- provides a space devoted to the conceptual framework known as Hodges' model. Read about this resource for HEALTH, SOCIAL CARE, INFORMATICS and EDUCATION. The model can facilitate PERSON-CENTREDNESS, CURRICULUM DEVELOPMENT, HOLISTIC CARE and REFLECTION. Follow the development of a new website using Drupal as I finalise my research question with part 2 starting in 2016. See our bibliography, posts since 2006 and please get in touch [@h2cm]. Welcome.

Tuesday, March 30, 2010

Hodges model: The realm of the Centaur...?

I've rather messed about here before with ideas for the new website, banners and graphics. In reading I've switched from SF to Ken Wilber, who with David Bohm I have intended to read for many years.

In Wilber's book No Boundary I found a gift of an iconic image, as in health and social care we constantly strive to achieve integrated and holistic care.

Much of my day-to-day work involves mind-body : body-mind and the suffering between.

In No Boundary we read about the Centaur:

Let us return to the level of the total organism and continue with the story of the growth of the spectrum. At this level, the individual is identified solely with her organism, existing in time, in flight from death. Nevertheless, she is at least still in touch with her entire psychophysical being. This is why we usually refer to the level of the total organism by a simpler name: the centaur. A centaur is a legendary animal, half human and half horse, and so it well represents a perfect union and harmony of mental and physical. A centaur is not a horse rider in control of her horse, but a rider who is one with her horse. Not a psyche divorced from and in control of a soma, but a self-controlling, self-governing, psychosomatic unity. p.72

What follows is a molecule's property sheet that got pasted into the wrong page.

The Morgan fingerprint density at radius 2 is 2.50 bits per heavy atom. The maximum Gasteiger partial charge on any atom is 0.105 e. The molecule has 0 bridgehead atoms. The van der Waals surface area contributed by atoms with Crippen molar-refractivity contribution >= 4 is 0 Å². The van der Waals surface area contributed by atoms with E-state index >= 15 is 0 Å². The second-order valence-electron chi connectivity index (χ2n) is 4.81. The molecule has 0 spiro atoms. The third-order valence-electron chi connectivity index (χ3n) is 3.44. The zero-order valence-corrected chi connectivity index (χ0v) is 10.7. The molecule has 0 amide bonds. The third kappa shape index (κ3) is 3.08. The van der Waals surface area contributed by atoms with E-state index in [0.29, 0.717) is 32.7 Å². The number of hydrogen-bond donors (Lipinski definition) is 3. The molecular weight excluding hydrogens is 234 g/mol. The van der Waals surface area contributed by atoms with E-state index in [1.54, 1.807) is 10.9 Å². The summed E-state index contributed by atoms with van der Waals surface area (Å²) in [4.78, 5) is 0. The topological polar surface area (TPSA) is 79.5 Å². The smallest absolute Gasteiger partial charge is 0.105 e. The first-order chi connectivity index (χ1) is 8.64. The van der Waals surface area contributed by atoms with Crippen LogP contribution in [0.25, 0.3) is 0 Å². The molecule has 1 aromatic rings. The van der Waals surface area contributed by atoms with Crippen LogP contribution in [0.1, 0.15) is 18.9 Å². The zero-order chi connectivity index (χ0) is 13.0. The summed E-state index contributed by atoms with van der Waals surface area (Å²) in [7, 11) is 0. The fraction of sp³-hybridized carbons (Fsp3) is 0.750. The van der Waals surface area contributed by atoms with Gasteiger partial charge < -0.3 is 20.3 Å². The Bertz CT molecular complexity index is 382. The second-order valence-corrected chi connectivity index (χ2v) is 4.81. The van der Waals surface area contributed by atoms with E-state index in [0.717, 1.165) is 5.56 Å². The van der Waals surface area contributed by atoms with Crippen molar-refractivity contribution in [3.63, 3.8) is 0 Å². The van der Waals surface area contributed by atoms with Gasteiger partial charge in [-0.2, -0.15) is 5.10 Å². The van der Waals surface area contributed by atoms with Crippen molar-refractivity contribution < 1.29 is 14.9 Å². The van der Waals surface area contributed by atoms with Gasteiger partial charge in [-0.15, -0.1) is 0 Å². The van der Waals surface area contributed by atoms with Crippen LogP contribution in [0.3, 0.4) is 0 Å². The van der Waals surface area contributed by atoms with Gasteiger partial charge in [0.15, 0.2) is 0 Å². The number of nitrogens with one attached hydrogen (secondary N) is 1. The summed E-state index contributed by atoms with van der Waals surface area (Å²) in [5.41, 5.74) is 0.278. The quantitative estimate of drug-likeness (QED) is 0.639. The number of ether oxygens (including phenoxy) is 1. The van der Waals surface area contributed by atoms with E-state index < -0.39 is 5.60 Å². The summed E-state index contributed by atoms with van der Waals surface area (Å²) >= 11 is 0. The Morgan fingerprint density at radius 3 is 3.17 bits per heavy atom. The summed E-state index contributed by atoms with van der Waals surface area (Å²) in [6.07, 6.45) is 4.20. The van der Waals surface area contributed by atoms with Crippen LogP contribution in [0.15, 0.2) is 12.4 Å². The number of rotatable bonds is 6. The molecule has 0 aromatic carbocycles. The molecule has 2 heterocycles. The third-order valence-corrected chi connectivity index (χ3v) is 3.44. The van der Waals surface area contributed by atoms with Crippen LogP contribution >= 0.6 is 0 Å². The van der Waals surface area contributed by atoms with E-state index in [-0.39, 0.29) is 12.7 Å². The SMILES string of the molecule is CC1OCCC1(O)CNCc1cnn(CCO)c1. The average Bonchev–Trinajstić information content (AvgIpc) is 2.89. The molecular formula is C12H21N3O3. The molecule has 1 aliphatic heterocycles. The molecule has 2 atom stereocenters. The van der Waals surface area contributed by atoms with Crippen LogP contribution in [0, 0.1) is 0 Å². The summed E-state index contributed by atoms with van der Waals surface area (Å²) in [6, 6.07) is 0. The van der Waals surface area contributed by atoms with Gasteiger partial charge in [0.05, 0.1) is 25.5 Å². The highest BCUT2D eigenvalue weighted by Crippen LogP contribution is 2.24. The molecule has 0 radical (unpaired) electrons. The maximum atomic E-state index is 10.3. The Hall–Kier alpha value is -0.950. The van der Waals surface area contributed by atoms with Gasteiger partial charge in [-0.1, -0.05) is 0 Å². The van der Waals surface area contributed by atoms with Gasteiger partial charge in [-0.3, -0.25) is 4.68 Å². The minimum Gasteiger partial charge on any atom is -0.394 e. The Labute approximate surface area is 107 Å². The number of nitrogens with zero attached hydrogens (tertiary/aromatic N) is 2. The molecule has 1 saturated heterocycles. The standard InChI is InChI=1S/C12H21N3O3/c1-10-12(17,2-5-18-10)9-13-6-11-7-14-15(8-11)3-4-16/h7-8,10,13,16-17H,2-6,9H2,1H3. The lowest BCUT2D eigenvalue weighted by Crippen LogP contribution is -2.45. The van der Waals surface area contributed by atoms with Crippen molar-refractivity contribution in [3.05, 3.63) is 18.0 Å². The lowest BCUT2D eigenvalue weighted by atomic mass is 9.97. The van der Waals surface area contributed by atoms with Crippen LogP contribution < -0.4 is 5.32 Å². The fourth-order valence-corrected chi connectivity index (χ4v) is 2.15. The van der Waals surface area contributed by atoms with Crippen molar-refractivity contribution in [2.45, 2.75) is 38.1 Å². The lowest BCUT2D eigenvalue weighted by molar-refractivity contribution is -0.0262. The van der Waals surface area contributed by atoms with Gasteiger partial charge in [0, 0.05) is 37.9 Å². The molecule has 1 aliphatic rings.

Related posts:

Holistic care and 'where' it means....

20/20 vision minus 1, 2, or 4 blind spots....

Physio-Political ... musings, songs and dances...

Additional links:

Philosophy, Ideas, Creativity links: Interpersonal domain

"The constant rain of time that is life peppers space with relevance." *

*In reading Wilber it looks like I will have come up with something else...?

Ken Wilber (2000) No Boundary: Eastern and Western Approaches to Personal Growth. Paperback / Shambhala Publications, ISBN 978-1-57062-743-9.

Image source:

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